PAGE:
Interview: Nitin Gadkari on the election, BJP’s priorities and Amit Shah
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By Shyamantha Asokan
Nitin Gadkari is a top leader of India’s Hindu nationalist opposition party, which is forecast to emerge as the front-runner in the country’s mammoth general election. A series of opinion polls this year say that the Bharatiya Janata Party (BJP), led by prime ministerial candidate Narendra Modi, will win the biggest chunk of the 543 parliamentary seats up for grabs. Results are due on May 16.
Modi and the BJP have been wooing voters with promises to rescue India from its slowest economic growth in a decade, leading to much speculation over the party’s exact plans for economic policy. But critics say the party, and Modi in particular, could be a divisive force along religious lines.
Reuters spoke to Gadkari, a former party president and a member of the BJP’s manifesto committee, at his residence in New Delhi. Here are edited excerpts from the interview. The questions have been paraphrased.
Q: Most pre-election opinion polls have forecast that the BJP will win the biggest chunk of seats in the election but might fall short of a majority. Is your party conducting any research or exit polling to monitor how people are voting during the staggered election, which could then help you strategise?
A: [The sentiment] is against Congress – it is already identified. So our most important planning is how to make all type of forces come together, by which we can unite it, the vote percentage, by which we can get good results. From an organisation point of view and a political point of view, it’s [about] our mass rallies and motivation to the party workers – we are trying our level best to [gather] all this base with us.
Q: The constituencies that have voted so far have, on the whole, seen a much higher turnout than they did in the last national election in 2009. Why?
A: It is because of the people’s unrest against the establishment. It is the anti-incumbency. So the people are going to vote for change.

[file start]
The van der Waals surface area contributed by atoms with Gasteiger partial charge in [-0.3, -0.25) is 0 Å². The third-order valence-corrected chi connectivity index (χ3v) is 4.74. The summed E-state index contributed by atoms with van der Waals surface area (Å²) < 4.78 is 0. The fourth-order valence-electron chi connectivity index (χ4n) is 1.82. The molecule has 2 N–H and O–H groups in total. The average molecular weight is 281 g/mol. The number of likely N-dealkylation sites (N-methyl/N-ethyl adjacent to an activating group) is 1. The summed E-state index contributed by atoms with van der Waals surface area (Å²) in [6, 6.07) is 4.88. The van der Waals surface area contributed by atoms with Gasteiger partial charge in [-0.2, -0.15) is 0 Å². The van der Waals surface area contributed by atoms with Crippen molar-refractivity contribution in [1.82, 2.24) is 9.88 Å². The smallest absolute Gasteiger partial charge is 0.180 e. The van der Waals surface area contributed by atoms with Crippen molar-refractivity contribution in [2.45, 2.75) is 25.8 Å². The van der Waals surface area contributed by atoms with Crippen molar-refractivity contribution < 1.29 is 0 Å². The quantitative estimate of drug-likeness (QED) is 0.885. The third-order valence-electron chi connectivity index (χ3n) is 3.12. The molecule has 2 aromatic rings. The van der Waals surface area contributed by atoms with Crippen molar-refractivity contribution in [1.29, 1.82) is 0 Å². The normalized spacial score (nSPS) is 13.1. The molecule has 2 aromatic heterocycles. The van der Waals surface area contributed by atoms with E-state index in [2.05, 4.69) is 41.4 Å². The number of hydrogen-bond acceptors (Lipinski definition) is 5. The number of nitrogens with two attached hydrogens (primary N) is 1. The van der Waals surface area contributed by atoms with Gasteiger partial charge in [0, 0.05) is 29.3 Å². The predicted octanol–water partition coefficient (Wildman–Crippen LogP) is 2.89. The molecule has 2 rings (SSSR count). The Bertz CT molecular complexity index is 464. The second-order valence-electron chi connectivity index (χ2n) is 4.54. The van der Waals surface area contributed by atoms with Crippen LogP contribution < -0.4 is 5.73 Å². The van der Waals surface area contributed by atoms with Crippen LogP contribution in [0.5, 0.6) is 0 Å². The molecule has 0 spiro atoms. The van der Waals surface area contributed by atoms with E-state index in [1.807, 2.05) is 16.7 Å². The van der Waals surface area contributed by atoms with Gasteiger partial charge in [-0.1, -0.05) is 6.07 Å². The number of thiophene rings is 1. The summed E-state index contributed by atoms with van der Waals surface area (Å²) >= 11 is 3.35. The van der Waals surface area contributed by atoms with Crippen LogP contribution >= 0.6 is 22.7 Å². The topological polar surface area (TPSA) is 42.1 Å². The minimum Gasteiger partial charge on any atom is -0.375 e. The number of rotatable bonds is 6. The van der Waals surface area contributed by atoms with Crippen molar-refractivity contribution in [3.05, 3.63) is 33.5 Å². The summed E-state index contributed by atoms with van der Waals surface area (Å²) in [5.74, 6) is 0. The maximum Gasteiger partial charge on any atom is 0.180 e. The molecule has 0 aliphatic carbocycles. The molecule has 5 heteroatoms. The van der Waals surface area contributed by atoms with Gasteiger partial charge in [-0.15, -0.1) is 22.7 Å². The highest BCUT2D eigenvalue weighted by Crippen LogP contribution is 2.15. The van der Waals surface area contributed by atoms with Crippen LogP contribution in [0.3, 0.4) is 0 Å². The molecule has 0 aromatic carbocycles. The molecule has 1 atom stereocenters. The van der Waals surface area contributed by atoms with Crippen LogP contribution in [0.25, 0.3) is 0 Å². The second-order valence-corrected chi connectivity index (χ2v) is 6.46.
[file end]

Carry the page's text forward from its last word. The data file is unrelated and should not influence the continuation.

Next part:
Q: The BJP released its manifesto earlier this month. Is it true that the party is now working on a “100-day Plan” that will set clear economic goals for its first three months in office, should it form the next government?
A: A committee has not been formed but we have already discussed informally, we have fixed up our priorities. It is to be decided now that after the government will come, [at] the appropriate time, the independent minister will take the task of it and he will implement those policies. And whatever the results we need, our priority is to get that result as early as possible, by which we can accelerate our economy. Presently $1 is equal to 62 rupees. Our target is that it comes to 45.
Q: If the BJP forms the next government, what are the top things that it would do to rescue India’s economy from its slowest growth rates in a decade?
A: The basic thing for the economy is how to increase the purchasing power for the people by and large, who are poor, belong to rural areas, in slums. Gujarat is one of the role models for development, where we have given highest priority to irrigation … a green revolution is there, so agriculture growth rate has increased. Secondly, the Gujarat government has completed [500,000] check dams, by which it increased the water level and that is also very useful for the green revolution. When you increase the purchasing power of the poor people, farmers in the rural area, the natural result is that it will accelerate the industrial economy and trading business. If you increase the purchasing power of the farmers, of the poor people, they will go to the market and purchase a car, they purchase motorcycles, scooters.
We will give infrastructure the highest priority … By taking the correct decisions, and appropriate policies, I feel that we will accelerate the economy and we will see that our growth rate will increase up to 8 percent, 9 percent, within one year.
Q: India’s election commission this month cautioned Amit Shah, who runs the BJP’s campaign in Uttar Pradesh, India’s most populous state, over a series of speeches deemed to have stoked tensions with Muslims. What is your take on this?
A: I don’t feel he said anything which is illegal. It was a spontaneous reaction because of the way in which the Congress candidate used the language. Because of that, he gave the answer for that … I feel there is nothing wrong with Amit Shah. He is not talking anything wrong, this is my feeling.
Q: Narendra Modi’s critics say that he should apologise for the 2002 Hindu-Muslim riots in Gujarat, which took place while he was chief minister. What is your take on this?
A: When you are not committing anything wrong, what is the reason for making an apology? … Comparing with Gujarat, more riots are in Maharashtra and Uttar Pradesh. Why the section of media and the Congress party, they want to only make the target Narendra Modi? Because they want to play the politics of vote banks. Now their strategy is to create a fear in the minds of the minorities. And [these are] not the actual facts. In Gujarat also, minorities get equal rights, they get equal opportunities for their development and progress. And as far as Narendra Modi is concerned, already BJP has committed to the progress of all people belonging to different castes, creeds, sex, religions. We will not discriminate [against] anybody.